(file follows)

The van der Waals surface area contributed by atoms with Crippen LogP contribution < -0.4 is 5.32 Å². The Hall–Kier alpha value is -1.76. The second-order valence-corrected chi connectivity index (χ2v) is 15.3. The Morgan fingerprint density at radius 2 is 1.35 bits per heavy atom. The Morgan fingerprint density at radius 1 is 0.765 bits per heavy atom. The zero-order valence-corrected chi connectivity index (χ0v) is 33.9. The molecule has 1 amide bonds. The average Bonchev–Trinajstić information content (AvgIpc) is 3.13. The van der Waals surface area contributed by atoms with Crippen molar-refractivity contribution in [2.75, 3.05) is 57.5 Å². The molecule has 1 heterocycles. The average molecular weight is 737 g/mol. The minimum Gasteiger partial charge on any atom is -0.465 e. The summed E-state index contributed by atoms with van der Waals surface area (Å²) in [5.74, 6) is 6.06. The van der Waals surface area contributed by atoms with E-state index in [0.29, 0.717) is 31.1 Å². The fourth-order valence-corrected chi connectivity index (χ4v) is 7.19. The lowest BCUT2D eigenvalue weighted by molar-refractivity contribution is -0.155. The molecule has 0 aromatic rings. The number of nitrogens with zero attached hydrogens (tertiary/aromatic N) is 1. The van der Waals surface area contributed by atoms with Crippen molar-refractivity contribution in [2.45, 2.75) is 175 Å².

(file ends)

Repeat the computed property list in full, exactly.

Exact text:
The van der Waals surface area contributed by atoms with Crippen LogP contribution < -0.4 is 5.32 Å². The Hall–Kier alpha value is -1.76. The second-order valence-corrected chi connectivity index (χ2v) is 15.3. The Morgan fingerprint density at radius 2 is 1.35 bits per heavy atom. The Morgan fingerprint density at radius 1 is 0.765 bits per heavy atom. The zero-order valence-corrected chi connectivity index (χ0v) is 33.9. The molecule has 1 amide bonds. The average Bonchev–Trinajstić information content (AvgIpc) is 3.13. The van der Waals surface area contributed by atoms with Crippen molar-refractivity contribution in [2.75, 3.05) is 57.5 Å². The molecule has 1 heterocycles. The average molecular weight is 737 g/mol. The minimum Gasteiger partial charge on any atom is -0.465 e. The summed E-state index contributed by atoms with van der Waals surface area (Å²) in [5.74, 6) is 6.06. The van der Waals surface area contributed by atoms with E-state index in [0.29, 0.717) is 31.1 Å². The fourth-order valence-corrected chi connectivity index (χ4v) is 7.19. The lowest BCUT2D eigenvalue weighted by molar-refractivity contribution is -0.155. The molecule has 0 aromatic rings. The number of nitrogens with zero attached hydrogens (tertiary/aromatic N) is 1. The van der Waals surface area contributed by atoms with Crippen molar-refractivity contribution in [2.45, 2.75) is 175 Å².